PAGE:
“You have to get male engagement to legitimise females and diversity in an organisation. Men will pay lip service to, ‘Yes, we would like to see more women’. But the reality is I don’t know if they necessarily understand the issues, necessarily engage with those issues.”
The importance of role models
With so few women at senior levels, those that do succeed and are progressing can find the career path a somewhat lonely place. O’Sullivan said networking with other senior women is a great way of finding support, making it all a bit less of a solo flight.
Robertson knows many women in the early to middle stages of their careers who say a lack of successful female role models is a disincentive to taking on more challenging roles. “If we don’t help each other then we are never going to see the numbers of women at senior levels change.
“I think what organisations need to do is find ways to involve senior successful role models in their internal interactions. For example, to get successful women to come and address training programs that involve both men and women so that middle ranks are seeing examples or role models of successful female leaders in their own organisations. Another way of doing it would be to consciously engage female teams of external consultants.”
O’Sullivan agrees having female role models can make all the difference from changing the perception of top leadership roles being male orientated to having access to mentors who can help guide others’ in their careers.
The benefits of diversity
Another way of improving the ratio is by pointing out the benefits of diverse executive teams. According to a 2012 research report from Credit Suisse, net income growth for companies with women on their boards averaged 14 per cent over the past six years, compared to 10 per cent for those with no female board members.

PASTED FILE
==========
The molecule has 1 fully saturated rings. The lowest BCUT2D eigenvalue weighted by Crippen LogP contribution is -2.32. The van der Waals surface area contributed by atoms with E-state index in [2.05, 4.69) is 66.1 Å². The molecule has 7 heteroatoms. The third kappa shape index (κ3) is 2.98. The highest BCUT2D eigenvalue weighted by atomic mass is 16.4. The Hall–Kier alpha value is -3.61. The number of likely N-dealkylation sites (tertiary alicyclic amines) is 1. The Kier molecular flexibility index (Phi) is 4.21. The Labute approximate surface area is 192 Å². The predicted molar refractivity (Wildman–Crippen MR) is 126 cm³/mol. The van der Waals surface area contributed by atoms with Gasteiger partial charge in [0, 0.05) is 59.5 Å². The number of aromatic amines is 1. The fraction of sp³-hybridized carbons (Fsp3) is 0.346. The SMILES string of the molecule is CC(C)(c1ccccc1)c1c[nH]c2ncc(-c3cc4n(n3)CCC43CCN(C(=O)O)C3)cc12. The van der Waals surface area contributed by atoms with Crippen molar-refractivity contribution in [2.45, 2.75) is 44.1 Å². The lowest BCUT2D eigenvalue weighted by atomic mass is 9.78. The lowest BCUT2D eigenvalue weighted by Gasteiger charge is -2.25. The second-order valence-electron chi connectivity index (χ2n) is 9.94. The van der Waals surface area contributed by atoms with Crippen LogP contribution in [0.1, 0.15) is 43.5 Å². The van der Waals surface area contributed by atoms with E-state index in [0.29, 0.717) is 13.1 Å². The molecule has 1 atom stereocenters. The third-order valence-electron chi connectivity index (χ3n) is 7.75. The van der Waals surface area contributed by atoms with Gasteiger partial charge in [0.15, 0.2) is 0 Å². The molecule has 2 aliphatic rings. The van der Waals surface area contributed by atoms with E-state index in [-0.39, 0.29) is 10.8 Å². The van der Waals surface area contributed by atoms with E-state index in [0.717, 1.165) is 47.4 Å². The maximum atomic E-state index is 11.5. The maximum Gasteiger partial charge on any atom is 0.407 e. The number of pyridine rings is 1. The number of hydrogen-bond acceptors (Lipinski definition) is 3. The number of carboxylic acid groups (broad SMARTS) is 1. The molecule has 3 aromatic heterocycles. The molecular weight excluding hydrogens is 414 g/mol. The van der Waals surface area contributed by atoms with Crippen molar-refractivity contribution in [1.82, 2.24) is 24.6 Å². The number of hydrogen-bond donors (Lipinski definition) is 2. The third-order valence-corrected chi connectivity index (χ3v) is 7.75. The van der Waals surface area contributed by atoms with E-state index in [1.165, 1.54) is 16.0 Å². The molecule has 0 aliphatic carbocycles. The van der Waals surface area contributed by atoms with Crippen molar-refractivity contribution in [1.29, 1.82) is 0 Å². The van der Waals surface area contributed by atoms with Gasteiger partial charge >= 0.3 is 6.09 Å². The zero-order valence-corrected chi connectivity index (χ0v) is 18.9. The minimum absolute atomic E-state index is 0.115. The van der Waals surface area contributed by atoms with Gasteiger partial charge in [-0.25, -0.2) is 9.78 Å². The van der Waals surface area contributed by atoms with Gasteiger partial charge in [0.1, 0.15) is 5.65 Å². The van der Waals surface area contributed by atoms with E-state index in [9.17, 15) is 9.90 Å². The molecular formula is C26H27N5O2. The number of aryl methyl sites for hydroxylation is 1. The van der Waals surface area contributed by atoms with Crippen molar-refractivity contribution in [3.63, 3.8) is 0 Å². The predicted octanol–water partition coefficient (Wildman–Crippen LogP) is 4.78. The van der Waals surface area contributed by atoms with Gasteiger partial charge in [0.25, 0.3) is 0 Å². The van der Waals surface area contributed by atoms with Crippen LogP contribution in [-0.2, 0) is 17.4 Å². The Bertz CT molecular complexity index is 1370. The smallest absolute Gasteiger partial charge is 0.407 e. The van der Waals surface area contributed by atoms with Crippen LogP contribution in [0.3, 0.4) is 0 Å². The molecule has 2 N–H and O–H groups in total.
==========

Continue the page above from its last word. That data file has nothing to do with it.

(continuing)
The survey also found stocks from companies with women board members and a market capitalisation greater than US$10 billion outperformed those without women board members by 26 per cent over the past six years.
“The industry is missing out on some great leaders as a result of the lack of female representation at senior levels,” says O’Sullivan. “Sadly, the representation of females gets even worse as you go to the top 100 and the top 50. With the CFO role as a proven path to CEO and board roles, this will have a knock-on effect of less of a talent pool to feed CEO and board roles into the future.”
Robertson agrees, adding a lack of diversity not only results in less talented leadership for an organisation to tap into but also a lack of diverse thinking, which can negatively impact on an organisation’s ability to be innovative and compete.
While there are more finance women coming through middle management roles and making it onto company boards, there’s still a long way to go.
“I was a CFO back in the 1990s and I don’t believe there are appreciatively more women in senior management positions than there were then,” Robertson says.